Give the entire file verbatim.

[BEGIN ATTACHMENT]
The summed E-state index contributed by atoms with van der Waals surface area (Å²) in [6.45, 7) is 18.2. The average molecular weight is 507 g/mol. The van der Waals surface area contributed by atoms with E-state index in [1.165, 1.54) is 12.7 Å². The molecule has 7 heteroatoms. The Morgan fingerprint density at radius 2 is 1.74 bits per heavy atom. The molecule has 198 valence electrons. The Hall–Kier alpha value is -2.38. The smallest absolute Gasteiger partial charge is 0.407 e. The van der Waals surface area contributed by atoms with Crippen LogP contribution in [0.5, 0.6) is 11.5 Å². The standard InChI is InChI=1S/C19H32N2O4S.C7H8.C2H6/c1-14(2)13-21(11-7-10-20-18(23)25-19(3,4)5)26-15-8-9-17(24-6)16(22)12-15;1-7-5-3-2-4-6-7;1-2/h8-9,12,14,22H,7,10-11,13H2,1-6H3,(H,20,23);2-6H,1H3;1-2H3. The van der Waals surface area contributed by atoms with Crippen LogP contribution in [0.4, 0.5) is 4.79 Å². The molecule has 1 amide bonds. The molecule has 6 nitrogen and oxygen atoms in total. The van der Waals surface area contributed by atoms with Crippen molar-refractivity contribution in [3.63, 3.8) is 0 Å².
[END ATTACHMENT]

The summed E-state index contributed by atoms with van der Waals surface area (Å²) in [6.45, 7) is 18.2. The average molecular weight is 507 g/mol. The van der Waals surface area contributed by atoms with E-state index in [1.165, 1.54) is 12.7 Å². The molecule has 7 heteroatoms. The Morgan fingerprint density at radius 2 is 1.74 bits per heavy atom. The molecule has 198 valence electrons. The Hall–Kier alpha value is -2.38. The smallest absolute Gasteiger partial charge is 0.407 e. The van der Waals surface area contributed by atoms with Crippen LogP contribution in [0.5, 0.6) is 11.5 Å². The standard InChI is InChI=1S/C19H32N2O4S.C7H8.C2H6/c1-14(2)13-21(11-7-10-20-18(23)25-19(3,4)5)26-15-8-9-17(24-6)16(22)12-15;1-7-5-3-2-4-6-7;1-2/h8-9,12,14,22H,7,10-11,13H2,1-6H3,(H,20,23);2-6H,1H3;1-2H3. The van der Waals surface area contributed by atoms with Crippen LogP contribution in [0.4, 0.5) is 4.79 Å². The molecule has 1 amide bonds. The molecule has 6 nitrogen and oxygen atoms in total. The van der Waals surface area contributed by atoms with Crippen molar-refractivity contribution in [3.63, 3.8) is 0 Å².